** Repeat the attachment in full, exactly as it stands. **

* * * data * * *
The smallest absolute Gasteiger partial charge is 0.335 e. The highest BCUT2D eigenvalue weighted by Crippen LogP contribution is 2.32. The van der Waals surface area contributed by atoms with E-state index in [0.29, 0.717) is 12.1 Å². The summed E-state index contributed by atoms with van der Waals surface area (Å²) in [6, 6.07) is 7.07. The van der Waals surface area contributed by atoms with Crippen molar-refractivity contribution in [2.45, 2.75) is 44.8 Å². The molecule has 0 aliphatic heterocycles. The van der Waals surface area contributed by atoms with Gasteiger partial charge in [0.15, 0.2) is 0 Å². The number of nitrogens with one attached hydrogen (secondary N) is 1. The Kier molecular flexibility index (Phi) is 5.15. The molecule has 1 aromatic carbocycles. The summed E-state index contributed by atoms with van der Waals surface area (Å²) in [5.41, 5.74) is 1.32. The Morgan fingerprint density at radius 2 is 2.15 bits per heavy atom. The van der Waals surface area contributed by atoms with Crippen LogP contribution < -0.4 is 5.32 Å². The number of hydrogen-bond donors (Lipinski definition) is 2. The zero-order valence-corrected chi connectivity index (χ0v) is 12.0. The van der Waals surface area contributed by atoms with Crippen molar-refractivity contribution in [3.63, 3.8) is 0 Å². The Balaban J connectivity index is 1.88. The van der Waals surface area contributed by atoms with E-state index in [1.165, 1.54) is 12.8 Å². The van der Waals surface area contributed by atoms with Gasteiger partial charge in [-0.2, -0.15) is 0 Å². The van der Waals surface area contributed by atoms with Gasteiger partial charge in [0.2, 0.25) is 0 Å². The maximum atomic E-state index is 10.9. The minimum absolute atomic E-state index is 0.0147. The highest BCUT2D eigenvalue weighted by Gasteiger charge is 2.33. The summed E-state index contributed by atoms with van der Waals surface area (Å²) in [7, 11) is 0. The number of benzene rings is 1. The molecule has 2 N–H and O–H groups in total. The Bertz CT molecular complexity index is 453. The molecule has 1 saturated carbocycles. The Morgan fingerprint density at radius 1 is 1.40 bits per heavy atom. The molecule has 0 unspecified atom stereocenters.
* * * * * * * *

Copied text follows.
The smallest absolute Gasteiger partial charge is 0.335 e. The highest BCUT2D eigenvalue weighted by Crippen LogP contribution is 2.32. The van der Waals surface area contributed by atoms with E-state index in [0.29, 0.717) is 12.1 Å². The summed E-state index contributed by atoms with van der Waals surface area (Å²) in [6, 6.07) is 7.07. The van der Waals surface area contributed by atoms with Crippen molar-refractivity contribution in [2.45, 2.75) is 44.8 Å². The molecule has 0 aliphatic heterocycles. The van der Waals surface area contributed by atoms with Gasteiger partial charge in [0.15, 0.2) is 0 Å². The number of nitrogens with one attached hydrogen (secondary N) is 1. The Kier molecular flexibility index (Phi) is 5.15. The molecule has 1 aromatic carbocycles. The summed E-state index contributed by atoms with van der Waals surface area (Å²) in [5.41, 5.74) is 1.32. The Morgan fingerprint density at radius 2 is 2.15 bits per heavy atom. The van der Waals surface area contributed by atoms with Crippen LogP contribution < -0.4 is 5.32 Å². The number of hydrogen-bond donors (Lipinski definition) is 2. The zero-order valence-corrected chi connectivity index (χ0v) is 12.0. The van der Waals surface area contributed by atoms with Crippen molar-refractivity contribution in [3.63, 3.8) is 0 Å². The Balaban J connectivity index is 1.88. The van der Waals surface area contributed by atoms with E-state index in [1.165, 1.54) is 12.8 Å². The van der Waals surface area contributed by atoms with Gasteiger partial charge in [-0.2, -0.15) is 0 Å². The van der Waals surface area contributed by atoms with Gasteiger partial charge in [0.2, 0.25) is 0 Å². The maximum atomic E-state index is 10.9. The minimum absolute atomic E-state index is 0.0147. The highest BCUT2D eigenvalue weighted by Gasteiger charge is 2.33. The summed E-state index contributed by atoms with van der Waals surface area (Å²) in [7, 11) is 0. The number of benzene rings is 1. The molecule has 2 N–H and O–H groups in total. The Bertz CT molecular complexity index is 453. The molecule has 1 saturated carbocycles. The Morgan fingerprint density at radius 1 is 1.40 bits per heavy atom. The molecule has 0 unspecified atom stereocenters.